Sometimes the most obvious solutions might be the best. While the US wrings its hands over what to do with online haters and abusers on social media, other countries have a more direct approach: throw the book at them. That’s effectively the UK’s new approach, which will now treat online ‘hate crime’ as seriously as offences carried out in real life.
The UK’s director of public prosecutions, Alison Saunders said the Crown Prosecution Service, which prosecutes criminals for the state, will ask courts to consider tougher penalties for those who use social platforms like Twitter, Facebook and others to hurl abuse at people. The new plans do not require Parliament to pass new legislation. And, for once, this doesn’t involve the government hurling abuse at the social platforms themselves.
The innovation, if you want to think of it in that way, is mainly to do with the UK’s interpretation of free speech. In the US, the first amendment allows you to say basically anything, as long as it’s not immediately dangerous or directly threatening to someone. That means you can burn a cross or two, or walk around shouting racist slogans, so long as no-one gets hurt at the time. Paradoxically no connection is made between that and any real-world consequences, and the law has never been updated for the rapid spread of these ideas through radio, TV or the Internet.
In the UK that just doesn’t wash. So, for instance, there’s a law against “incitement to racial hatred” which is a criminal offence. The new CPS rules mean that the law now applies to anything said online, as well as offline. There is also a law against “incitement to religious hatred,” in case you were wondering.
Writing in the Guardian, Saunders said: “Left unchallenged, even low-level offending can subsequently fuel the kind of dangerous hostility that has been plastered across our media in recent days. That is why countering it is a priority for the CPS.”
“Whether shouted in their face on the street, daubed on their wall or tweeted into their living room, the impact of hateful abuse on a victim can be equally devastating.”
She referred specifically to the extremist hate seen in Charlottesville in the United States recently, saying the new rules were needed because there is a direct correlation between online abuse and violence.
Saunders said the new plans were based on the “growing need to protect those online from crimes such as abuse, as people spend an increasing proportion of their lives on the internet.” In addition, there is “a realisation that abuse in the virtual world has real-world consequences, with the spreading of fear online resulting in acts of physical violence.”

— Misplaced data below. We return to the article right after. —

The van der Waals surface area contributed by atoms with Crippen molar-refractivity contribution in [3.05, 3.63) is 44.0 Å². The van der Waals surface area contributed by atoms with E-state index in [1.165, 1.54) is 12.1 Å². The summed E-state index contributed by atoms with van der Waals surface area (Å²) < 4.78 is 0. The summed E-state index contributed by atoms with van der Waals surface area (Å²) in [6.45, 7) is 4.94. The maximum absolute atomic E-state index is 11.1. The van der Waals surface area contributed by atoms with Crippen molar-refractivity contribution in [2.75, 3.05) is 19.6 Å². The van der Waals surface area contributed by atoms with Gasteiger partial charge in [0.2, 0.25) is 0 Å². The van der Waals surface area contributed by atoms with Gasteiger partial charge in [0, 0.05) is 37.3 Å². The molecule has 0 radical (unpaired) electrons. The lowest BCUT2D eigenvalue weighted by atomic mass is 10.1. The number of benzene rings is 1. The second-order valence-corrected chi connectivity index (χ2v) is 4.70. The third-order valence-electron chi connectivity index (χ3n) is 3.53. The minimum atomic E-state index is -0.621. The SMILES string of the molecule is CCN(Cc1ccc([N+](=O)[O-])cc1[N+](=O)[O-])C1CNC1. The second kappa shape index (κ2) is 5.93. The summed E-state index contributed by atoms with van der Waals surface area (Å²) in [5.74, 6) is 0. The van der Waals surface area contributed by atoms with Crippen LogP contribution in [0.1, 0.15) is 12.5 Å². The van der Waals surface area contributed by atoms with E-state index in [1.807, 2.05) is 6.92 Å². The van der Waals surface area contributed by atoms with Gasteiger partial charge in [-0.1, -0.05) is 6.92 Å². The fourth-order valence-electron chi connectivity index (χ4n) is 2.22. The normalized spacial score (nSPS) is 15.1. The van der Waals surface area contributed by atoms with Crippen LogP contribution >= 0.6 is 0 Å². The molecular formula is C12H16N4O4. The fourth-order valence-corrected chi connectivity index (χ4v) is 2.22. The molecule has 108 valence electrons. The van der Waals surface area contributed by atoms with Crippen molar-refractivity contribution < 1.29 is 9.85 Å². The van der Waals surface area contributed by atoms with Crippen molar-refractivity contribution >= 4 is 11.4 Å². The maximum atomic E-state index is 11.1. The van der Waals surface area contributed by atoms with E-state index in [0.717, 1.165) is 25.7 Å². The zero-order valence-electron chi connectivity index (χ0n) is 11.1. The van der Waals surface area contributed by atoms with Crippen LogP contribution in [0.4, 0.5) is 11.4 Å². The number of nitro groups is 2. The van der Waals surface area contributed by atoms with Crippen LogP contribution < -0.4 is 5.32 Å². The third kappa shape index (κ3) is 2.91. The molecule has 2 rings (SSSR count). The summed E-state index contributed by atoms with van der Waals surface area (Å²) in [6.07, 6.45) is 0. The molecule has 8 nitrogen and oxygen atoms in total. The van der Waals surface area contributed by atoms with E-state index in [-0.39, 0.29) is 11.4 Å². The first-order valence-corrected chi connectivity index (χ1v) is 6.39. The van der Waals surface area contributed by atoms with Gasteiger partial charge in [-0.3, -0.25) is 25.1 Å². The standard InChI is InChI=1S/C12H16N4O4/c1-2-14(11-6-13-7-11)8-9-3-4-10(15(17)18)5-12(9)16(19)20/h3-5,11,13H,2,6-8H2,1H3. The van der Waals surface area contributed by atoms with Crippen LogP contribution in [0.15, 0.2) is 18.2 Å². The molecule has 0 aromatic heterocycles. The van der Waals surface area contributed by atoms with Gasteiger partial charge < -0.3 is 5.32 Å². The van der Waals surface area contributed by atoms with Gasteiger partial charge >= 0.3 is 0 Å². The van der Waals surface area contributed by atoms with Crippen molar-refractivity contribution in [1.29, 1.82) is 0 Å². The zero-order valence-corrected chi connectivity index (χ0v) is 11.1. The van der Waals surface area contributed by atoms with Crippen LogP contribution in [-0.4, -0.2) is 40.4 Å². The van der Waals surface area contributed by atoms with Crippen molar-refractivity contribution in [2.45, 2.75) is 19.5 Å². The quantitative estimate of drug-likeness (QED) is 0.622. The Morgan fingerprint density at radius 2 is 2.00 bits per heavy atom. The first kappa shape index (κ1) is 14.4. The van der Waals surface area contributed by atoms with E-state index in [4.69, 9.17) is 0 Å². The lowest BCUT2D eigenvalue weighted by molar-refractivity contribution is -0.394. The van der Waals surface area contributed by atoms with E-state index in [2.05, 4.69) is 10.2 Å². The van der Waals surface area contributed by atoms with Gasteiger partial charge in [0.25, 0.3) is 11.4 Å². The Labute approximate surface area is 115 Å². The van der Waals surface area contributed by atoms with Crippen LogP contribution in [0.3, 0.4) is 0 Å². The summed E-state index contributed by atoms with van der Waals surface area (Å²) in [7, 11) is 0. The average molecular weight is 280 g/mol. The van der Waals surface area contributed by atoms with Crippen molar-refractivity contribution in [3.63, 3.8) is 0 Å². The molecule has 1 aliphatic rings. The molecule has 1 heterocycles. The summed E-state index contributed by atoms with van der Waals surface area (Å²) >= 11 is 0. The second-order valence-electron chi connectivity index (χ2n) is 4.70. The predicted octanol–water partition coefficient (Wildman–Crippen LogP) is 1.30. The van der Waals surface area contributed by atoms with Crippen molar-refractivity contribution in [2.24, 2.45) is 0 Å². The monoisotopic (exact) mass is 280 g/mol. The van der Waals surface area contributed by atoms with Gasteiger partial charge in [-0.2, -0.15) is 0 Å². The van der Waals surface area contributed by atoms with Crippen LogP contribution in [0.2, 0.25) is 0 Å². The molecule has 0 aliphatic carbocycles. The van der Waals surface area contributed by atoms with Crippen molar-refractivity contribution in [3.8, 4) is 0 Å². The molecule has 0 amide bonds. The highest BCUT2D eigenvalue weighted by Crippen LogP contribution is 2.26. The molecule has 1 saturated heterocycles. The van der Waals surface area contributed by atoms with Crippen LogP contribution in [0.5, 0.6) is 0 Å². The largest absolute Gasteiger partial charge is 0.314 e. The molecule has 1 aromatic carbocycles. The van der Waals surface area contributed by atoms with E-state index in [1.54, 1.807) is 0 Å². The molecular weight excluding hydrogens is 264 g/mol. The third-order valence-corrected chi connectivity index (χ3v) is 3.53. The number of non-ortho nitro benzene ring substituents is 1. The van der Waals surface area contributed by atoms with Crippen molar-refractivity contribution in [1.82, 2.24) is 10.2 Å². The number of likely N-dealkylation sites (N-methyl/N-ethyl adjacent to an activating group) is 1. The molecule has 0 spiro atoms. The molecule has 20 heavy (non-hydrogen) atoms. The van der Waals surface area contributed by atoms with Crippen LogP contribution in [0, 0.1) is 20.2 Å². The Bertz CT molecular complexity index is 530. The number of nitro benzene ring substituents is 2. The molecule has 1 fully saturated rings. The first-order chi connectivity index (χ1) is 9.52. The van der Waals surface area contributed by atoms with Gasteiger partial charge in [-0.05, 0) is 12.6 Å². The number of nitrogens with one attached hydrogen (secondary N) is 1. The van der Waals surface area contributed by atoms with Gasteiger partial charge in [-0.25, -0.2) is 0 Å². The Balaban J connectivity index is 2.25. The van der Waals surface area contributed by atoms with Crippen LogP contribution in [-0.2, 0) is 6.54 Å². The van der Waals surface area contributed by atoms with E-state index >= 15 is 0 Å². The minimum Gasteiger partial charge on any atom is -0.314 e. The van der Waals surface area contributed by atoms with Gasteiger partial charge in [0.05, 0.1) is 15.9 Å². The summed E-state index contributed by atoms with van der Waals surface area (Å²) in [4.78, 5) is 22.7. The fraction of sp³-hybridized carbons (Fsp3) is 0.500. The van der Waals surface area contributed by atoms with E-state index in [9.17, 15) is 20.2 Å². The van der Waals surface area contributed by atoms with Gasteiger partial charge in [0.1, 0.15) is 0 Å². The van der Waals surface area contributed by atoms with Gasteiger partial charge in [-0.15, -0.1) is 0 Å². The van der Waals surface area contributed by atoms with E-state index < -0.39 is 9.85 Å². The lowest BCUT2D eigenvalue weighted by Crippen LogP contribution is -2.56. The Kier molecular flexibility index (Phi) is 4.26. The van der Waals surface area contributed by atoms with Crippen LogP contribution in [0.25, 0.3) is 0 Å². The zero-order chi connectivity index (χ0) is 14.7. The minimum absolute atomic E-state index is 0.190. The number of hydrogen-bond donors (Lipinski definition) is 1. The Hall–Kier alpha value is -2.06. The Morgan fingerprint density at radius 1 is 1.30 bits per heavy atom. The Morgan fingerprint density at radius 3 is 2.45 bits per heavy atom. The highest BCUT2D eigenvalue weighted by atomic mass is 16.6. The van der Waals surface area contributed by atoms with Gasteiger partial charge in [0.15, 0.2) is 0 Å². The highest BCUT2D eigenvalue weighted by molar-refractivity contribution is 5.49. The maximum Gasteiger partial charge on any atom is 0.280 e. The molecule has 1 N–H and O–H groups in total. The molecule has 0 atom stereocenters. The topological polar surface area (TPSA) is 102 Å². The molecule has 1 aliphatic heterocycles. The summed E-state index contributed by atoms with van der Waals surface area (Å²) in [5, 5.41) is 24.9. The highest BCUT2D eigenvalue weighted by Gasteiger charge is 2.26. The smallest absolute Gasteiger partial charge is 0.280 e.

“In a world of grotesque physical attacks that may appear a heavy-handed approach to some. But perhaps we should ask the question, what is it that the perpetrators seek to achieve? One common thread that links online purveyors of hate with those who commit physical hate crimes or real-world terrorists is the desire to undermine and instil fear in those they target, both individually and collectively in their communities, because of their characteristics, be that faith, religion, disability or sexuality,” she wrote.
The CPS intends for the new guidance to generate more prosecutions, with longer sentences for those convicted, thus leading to some level of prevention.
The new guidance covers hate crime pertaining to race, religion, disability; and crimes which are homophobic, biphobic and transphobic.
Government figures have shown a 20% rise in hate crimes reported to the UK police in the first quarter this year, and these figures are considered to be highly under-reported.
The UK is perhaps heading in the direction of Germany.
Public displays of Nazi and Communist symbols are banned in Germany, and Holocaust denial is punishable by up to five years in prison. Inciting hatred or violence against anyone for their ethnic or religious identity is also a crime.
In July, German government officials ordered the police to carry-out a nationwide crackdown on racist or xenophobic social postings. They raided the homes of 36 people suspected of being behind the posts but no arrests were made.
Germany has also approved a new bill that punishes social networking sites if they fail to swiftly remove illegal content such as hate speech or defamatory fake news. If infracted, the laws impose fines of up to 50 million euros ($53.4 million) on Facebook, Twitter and other social media platforms.
Germany’s latest solution is much more heavy-handed on tech platforms, when it seems smarter to simply remind people to be respectful of each-other’s views and ask them to debate in a civilised manner. And if they can’t do that, then they can go to jail. Or perhaps that’s too much to ask these days?